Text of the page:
A man crouches on the Oregon forest floor late at night, peering between the trees for signs of nocturnal life. The scene is pitch-black but his face and hands are visible in infrared footage, and he scans the landscape with a thermal camera, looking for a heat signature that would indicate he isn't alone.
Suddenly, a red blob emerges in the distance.
"Do you see that?" he whispers. "It's something big."
But could it be Bigfoot, North America's fabled apelike creature? That's the question this man — author and explorer Russell Acord — and his colleagues are trying to answer, in the new Travel Channel documentary series "Expedition Bigfoot," premiering tonight (Dec. 8) at 10 p.m. ET/PT.
More than 10,000 eyewitness accounts have described Bigfoot encounters in the continental U.S. over the past 50 years. Bigfoot even has an FBI file that was released to the public on June 5; in 1977, the agency examined 15 unidentified fibers that were suspected of being Bigfoot hairs. But the hairs were eventually found to be "of deer family origin," FBI Assistant Director Jay Cochran, Jr. wrote in a letter.
Now, Travel Channel searchers are hot on the trail of the bipedal beast, bringing the hunt to the Pacific Northwest, where about one-third of all "Bigfoot" encounters have taken place.
In the series, a team of experts — including a primatologist — embarked on a three-week search for the elusive Bigfoot. Using state-of-the-art equipment and computer algorithms, the team analyzed footprints and possible nest sites, and recorded mysterious vocalizations at Bigfoot "hotspots" around 90,000 acres of land in central Oregon, Travel Channel representatives said in a statement.
Hairy and apelike
Purported Bigfoot sightings often describe a tall, hairy creature resembling a gigantic ape that walks on two legs. An enormous primate known as Gigantopithecus — standing 10 feet (3 meters) tall and weighing up to 595 lbs. (270 kilograms) — once lived in Southeast Asia, but it went extinct hundreds of thousands of years ago. And large, hairy animals such as woolly mammoths and rhinos roamed North America during the Ice Age. But to date, there is no fossil evidence showing that large primates other than humans ever inhabited North America, said primate researcher and "Expedition Bigfoot" team member Mireya Mayor, director of the Exploration and Science Communications Initiative in the College of Arts, Sciences and Education at Florida International University.
However, the idea that a new type of undiscovered primate could be hiding in dense woodlands in North America "is totally within the realm of possibility" as long as the animals have food, shelter and a habitat that isolates them from humans, Mayor told Live Science. In fact, chimpanzee researcher Jane Goodall said in a 2002 interview that she wouldn't dismiss the possibility that such creatures might be real.
"I'm a romantic, so I always wanted them to exist," she told NPR host Ira Flatow.
Big and small
In 2001, Mayor co-discovered a new species of tiny mouse lemur that is one of the world's smallest primates, weighing less than 2 ounces (57 grams). Small animals can be hard to spot in the wild, but even a very big primate such as the reported Bigfoot could conceal itself from humans quite effectively, Mayor added.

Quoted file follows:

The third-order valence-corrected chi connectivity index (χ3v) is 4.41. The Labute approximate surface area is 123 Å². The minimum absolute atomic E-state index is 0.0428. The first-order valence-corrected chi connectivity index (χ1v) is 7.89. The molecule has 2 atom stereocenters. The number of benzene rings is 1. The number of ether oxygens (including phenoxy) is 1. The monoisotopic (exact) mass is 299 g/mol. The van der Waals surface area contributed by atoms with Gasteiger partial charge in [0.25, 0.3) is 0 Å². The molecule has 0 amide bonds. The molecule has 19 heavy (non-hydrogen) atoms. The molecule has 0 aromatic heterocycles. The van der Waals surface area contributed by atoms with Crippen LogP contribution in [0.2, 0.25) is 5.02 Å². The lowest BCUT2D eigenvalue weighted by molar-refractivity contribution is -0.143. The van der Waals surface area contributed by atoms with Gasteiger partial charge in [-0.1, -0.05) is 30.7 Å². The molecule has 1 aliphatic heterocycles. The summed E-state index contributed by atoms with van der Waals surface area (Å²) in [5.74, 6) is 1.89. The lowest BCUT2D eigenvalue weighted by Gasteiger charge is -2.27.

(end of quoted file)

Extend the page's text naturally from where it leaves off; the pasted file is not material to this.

"We've seen that throughout history with other apes," she explained. "When I went in search of western lowland gorillas, because of the dense vegetation that they live in [and] the fact that they're not habituated and in fact avoid humans at all costs, there were times where we were no more than 3 feet [1 meter] away from a 450-lb. [204 kilograms] silverback, and didn't know that it was there for a good hour or two."
As Mayor reviewed eyewitness accounts of possible Bigfoot sightings, one thing that stood out was the consistency of the descriptions: a large, bipedal creature with primate-like behavior. "And when we were in the field, we were able to capture something on video that fits this description: very big and moving in an apelike — if not bipedal — fashion," Mayor said. "That, to me, is probably the most compelling piece of evidence that I've seen so far."
Mayor shared this footage with a fellow primatologist who has studied living primates around the world and is familiar with all known forms of primate locomotion.
"When he saw the footage, he was completely blown away and agreed with me that something apelike was far from its home," Mayor said.
The burden of proof
Compelling though this new evidence may be, only a recovered body or genetic data from organic tissue, feces or hairs could definitively establish this fabled creature as a newfound species. Scientifically describing any new species means establishing a holotype — a single physical specimen representing the species, according to paleontologist David Hone, a senior lecturer in zoology with the School of Biological and Chemical Sciences at Queen Mary University of London.
Describing the new species also requires a detailed outline of behavioral, anatomical, and genetic features that establish the animal's uniqueness and set it apart from its close relatives, he wrote for the Guardian.
To date, physical evidence supposedly representing Bigfoot has consisted primarily of hairs, and all of those samples that underwent genetic analysis have belonged to existing animals. In 2014, researchers examined 36 "Bigfoot" hair samples collected around the world, linking most of the hairs to raccoons, horses, deer, cows, coyotes, a Malaysian tapir and even humans.
Intriguingly, two samples did not belong to any known species. However, the DNA data showed that the mystery hairs didn't come from primates, and they likely belonged to unknown bear species, the scientists reported in their study, published in March 2014 in the journal Proceedings of the Royal Society B.
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Originally published on Live Science.